• First Input Delay (FID) – Indicates how interactive your site is. Specifically, it measures the time it takes for your website to respond to the first user interaction, like clicking a button or link.
  • Cumulative Layout Shift (CLS) – Represents the visual stability of your web pages. It measures how often a visitor experiences unexpected layout shifts when the page loads.
  • Time to First Byte (TTFB) – This metric measures the time it takes for the first byte of a website response to user requests to arrive. TTFB is an indicator of a web server’s responsiveness and speed.
  • Interaction to Next Paint (INP) – A new metric that will replace First Input Delay (FID) in March 2024. It assesses the overall responsiveness of a web page to user interactions like clicks, taps, and keyboard inputs performed during the visit. The final result represents the longest interaction measured during a single visit.

These results illustrate the real-life visitors’ experience with your website. PageSpeed Insights considers that your website passes the Core Web Vitals test for either mobile or desktop devices if you surpass the 75% score threshold.

Lab Data

Lab data offers insights into your web page’s performance based on tests in a controlled environment. The results are generated by Google Lighthouse, which simulates a connection on a predefined network and selected desktop and mobile devices.

It’s useful for debugging performance issues and offers metrics like Speed Index, Time to Interactive, and Total Blocking Time.

Opportunities, Diagnostics, and Passed Audits

Opportunities are Google PageSpeed Insights recommendations of general improvements of the page load speed.
On the other hand, the Diagnostics section provides additional information about how a page adheres to the best web development practices.

Passed audits are the factors that your webpage already excels in, indicating the aspects of your website that are well-optimized.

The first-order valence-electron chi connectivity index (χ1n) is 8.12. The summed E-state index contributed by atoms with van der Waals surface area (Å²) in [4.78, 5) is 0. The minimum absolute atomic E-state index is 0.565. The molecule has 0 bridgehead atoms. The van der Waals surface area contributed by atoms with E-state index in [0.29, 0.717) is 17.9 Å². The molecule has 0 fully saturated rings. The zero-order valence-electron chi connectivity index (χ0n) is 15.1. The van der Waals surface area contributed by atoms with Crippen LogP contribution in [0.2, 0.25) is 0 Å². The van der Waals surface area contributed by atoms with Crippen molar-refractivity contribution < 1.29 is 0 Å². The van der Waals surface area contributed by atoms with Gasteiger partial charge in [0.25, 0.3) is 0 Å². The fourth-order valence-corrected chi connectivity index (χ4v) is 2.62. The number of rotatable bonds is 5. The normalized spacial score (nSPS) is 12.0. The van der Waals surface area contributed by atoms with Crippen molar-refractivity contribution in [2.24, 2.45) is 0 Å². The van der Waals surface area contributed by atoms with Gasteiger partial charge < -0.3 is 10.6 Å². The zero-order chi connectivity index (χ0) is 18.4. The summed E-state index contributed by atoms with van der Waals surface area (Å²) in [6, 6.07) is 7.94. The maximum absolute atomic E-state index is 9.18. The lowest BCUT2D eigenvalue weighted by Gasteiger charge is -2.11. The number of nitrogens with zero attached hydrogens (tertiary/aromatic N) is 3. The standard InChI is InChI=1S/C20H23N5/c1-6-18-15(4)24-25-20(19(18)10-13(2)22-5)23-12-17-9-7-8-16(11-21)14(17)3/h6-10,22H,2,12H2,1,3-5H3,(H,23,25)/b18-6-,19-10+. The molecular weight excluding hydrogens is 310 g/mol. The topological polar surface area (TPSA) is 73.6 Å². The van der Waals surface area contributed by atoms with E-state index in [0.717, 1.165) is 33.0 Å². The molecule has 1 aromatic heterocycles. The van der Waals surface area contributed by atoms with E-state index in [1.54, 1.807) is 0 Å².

21 Steps to Improve Google PageSpeed Insights Score

Step 1. Reduce Server Response Times (TTFB)

By reducing server response time or Time to First Byte (TTFB), you can improve your website’s performance and increase your Google PageSpeed Insights score.

TTFB is the amount of time it takes for a user’s browser to receive the first byte of data from your web server after a request is made. A high TTFB can lead to a lag in web page rendering, causing a noticeable delay for the user. Google recommends a TTFB of under 200 milliseconds.

Below are the most critical strategies to reduce the server response time.

  • Choose a Reliable Hosting – The most crucial factor in reducing the server response time is choosing a reliable host with high-performance hardware and software solutions. SiteGround has top-of-the-line servers and various speed improvement solutions that ensure your website’s optimal performance and fast loading speed.
  • Enable Server Caching – Server caching stores a version of your website on the server, reducing the time it takes to generate a page.
  • Optimize Your Database – A poorly optimized database can result in slow server response times. Regularly clear out old or unnecessary data, and consider using an indexing solution to speed up database queries.